What Creates Wind?

What Creates Wind?
Amanda Bancroft Making Ripples

Amanda Bancroft

Making Ripples

Northwest Arkansas received quite a lot of wind recently, and spring will bring more in the coming months. For kites, it’s a wonderful time of year. For some truck drivers, not so much. While we have our interstate highways to transport things from one end of the country to the other, nature has the wind. Not only does it create tornadoes, hurricanes, downed tree limbs and destruction, it’s a force for good that carries pollen and seeds, can be used to generate electricity, helps hummingbirds to migrate, and assists our trees in riding themselves of last year’s leaves.

The Pickles comic by Brian Crane has one humorous explanation for where wind comes from. The character of the little boy explains that he once thought that trees made wind, because they were alive and could move in the breeze. Then, he says, he realized that he was wrong: Grandma says that Grandpa makes wind! But what really creates wind, and why?

Mostly, it’s the sun’s fault. According to the Iowa Energy Center, “As long as there is sunlight, there will be wind. The wind is a by-product of solar energy. Approximately 2% of the sun’s energy reaching the earth is converted into wind energy. The surface of the earth heats and cools unevenly, creating atmospheric pressure zones that make air flow from high- to low-pressure areas.” The Earth’s rotation also plays a role in wind via the Coriolis Effect, with the air flowing around these high and low pressure areas instead of directly from the highest to lowest pressure spot. Some winds even subtly increase the speed of Earth’s rotation, but only by a very small measurable amount.

Without wind, little Ruby-throated Hummingbirds would have a harder time migrating across the Gulf of Mexico each year. The tailwinds help them, but the headwinds of spring can hinder them. Gusts of wind, whether pro-hummingbird or not, can be caused by several factors, one of which is turbulence created by friction when wind blows around obstacles like buildings or trees.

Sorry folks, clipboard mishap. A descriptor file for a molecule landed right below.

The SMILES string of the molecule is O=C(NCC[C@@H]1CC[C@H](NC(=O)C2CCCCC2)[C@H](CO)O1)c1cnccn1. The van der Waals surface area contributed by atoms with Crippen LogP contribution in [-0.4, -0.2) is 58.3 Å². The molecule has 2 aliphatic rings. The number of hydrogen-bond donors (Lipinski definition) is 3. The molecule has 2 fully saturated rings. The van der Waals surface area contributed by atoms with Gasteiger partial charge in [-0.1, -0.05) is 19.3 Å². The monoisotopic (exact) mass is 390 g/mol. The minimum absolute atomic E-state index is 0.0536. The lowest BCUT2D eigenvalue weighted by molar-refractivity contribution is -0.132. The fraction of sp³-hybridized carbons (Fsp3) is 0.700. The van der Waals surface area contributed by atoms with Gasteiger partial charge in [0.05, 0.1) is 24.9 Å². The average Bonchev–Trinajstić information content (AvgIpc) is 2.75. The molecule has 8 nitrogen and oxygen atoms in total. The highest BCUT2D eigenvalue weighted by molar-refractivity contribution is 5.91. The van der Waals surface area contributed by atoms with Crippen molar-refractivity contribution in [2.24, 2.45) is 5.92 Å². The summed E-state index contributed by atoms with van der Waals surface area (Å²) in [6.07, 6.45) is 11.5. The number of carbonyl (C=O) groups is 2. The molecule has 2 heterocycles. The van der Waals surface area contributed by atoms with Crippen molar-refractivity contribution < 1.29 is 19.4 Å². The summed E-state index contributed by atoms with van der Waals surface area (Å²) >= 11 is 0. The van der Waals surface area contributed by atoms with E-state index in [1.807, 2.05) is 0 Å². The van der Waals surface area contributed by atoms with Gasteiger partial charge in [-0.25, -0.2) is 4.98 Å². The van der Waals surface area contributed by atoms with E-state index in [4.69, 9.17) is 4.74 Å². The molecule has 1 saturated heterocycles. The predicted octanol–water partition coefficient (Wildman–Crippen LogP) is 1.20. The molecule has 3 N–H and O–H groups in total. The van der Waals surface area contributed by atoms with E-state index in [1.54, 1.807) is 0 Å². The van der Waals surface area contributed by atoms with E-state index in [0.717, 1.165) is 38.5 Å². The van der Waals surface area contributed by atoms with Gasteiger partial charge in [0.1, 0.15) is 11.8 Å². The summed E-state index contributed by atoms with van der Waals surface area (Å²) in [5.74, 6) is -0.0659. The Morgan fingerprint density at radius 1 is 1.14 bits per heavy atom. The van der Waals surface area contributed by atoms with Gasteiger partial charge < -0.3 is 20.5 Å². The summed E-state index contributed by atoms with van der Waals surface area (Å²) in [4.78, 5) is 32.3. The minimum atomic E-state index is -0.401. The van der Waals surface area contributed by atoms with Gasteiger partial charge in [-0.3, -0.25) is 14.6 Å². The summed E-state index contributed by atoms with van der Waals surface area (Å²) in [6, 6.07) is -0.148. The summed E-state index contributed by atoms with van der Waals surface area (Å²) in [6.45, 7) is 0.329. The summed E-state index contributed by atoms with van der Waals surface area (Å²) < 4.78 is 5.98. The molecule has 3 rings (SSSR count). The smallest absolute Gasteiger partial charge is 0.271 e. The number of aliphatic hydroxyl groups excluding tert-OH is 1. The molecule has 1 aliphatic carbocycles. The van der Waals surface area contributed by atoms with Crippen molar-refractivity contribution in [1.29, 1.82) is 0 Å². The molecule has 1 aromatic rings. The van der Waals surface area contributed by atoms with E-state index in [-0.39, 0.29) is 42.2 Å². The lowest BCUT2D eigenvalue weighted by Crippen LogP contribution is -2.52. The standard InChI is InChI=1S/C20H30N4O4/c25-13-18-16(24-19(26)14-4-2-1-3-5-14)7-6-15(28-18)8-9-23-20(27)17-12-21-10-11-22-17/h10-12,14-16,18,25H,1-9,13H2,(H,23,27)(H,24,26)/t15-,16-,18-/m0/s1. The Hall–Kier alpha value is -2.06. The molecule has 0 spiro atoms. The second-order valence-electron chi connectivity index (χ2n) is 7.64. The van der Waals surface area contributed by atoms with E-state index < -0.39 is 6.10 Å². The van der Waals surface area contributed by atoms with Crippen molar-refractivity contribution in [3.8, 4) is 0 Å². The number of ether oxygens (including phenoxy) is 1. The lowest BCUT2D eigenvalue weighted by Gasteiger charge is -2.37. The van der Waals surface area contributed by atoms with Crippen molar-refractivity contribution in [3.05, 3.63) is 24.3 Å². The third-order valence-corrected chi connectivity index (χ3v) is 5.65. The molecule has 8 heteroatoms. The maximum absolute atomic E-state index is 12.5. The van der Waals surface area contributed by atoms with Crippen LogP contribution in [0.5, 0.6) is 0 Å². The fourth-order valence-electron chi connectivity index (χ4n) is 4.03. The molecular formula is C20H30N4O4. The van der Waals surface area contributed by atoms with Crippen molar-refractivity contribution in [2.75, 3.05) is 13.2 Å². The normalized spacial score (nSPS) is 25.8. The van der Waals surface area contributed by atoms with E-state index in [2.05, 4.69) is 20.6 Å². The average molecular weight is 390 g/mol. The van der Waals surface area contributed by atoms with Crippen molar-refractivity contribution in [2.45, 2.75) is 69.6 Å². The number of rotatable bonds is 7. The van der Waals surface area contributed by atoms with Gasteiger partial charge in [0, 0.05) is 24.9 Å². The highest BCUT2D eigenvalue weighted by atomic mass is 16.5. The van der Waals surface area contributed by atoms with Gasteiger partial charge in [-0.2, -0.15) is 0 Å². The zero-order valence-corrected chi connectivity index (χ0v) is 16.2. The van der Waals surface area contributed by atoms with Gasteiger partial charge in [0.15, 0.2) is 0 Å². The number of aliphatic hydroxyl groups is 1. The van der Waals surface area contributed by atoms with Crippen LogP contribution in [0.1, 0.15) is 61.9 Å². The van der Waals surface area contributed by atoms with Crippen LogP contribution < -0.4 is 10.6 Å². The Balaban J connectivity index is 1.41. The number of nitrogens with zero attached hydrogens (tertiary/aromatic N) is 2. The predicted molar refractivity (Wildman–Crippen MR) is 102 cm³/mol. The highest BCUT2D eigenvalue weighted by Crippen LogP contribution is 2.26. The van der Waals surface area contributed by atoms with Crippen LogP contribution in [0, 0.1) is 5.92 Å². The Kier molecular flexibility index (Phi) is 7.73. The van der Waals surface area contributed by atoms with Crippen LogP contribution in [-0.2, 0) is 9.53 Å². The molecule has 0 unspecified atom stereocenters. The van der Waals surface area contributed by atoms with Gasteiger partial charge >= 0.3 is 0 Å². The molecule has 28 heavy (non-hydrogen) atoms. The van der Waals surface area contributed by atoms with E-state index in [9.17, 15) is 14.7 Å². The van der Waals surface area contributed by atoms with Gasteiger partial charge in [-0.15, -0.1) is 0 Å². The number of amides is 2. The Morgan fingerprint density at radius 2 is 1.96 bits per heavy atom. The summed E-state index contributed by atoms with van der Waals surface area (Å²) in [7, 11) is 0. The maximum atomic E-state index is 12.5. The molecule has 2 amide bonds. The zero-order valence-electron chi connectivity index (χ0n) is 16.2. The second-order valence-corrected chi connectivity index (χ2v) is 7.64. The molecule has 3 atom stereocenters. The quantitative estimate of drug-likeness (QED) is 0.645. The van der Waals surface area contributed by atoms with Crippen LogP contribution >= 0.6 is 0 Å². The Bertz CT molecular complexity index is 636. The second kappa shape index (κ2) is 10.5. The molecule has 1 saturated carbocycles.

Wind also helps plants through pollination. Some of the most important agricultural crops are pollinated by wind, and this is called “anemophily.” Wind-pollinated plants don’t need to attract insects, so they don’t produce scents or nectar. Examples include cereal crops like wheat, rice, and corn. Maple, oak, and many conifer trees as well as most grasses produce lightweight pollen easily carried by the wind.

Wind energy is another benefit. By the end of 2016, the U.S. wind energy capacity generated 76 GW, although China is leading the world right now. In the future, wind will play a much larger role in renewable energy among many other options that are growing in popularity and availability. Until then, go fly a kite on a nice day and do like the air particles: avoid high pressure situations.

Amanda Bancroft is a writer, artist, and naturalist building an off-grid cottage for land conservation on Mt. Kessler. She and her husband Ryan blog about their adventures and offer a solar-hosted online educational center on how to make a difference with everyday choices at: www.RipplesBlog.org.

Categories: Making Ripples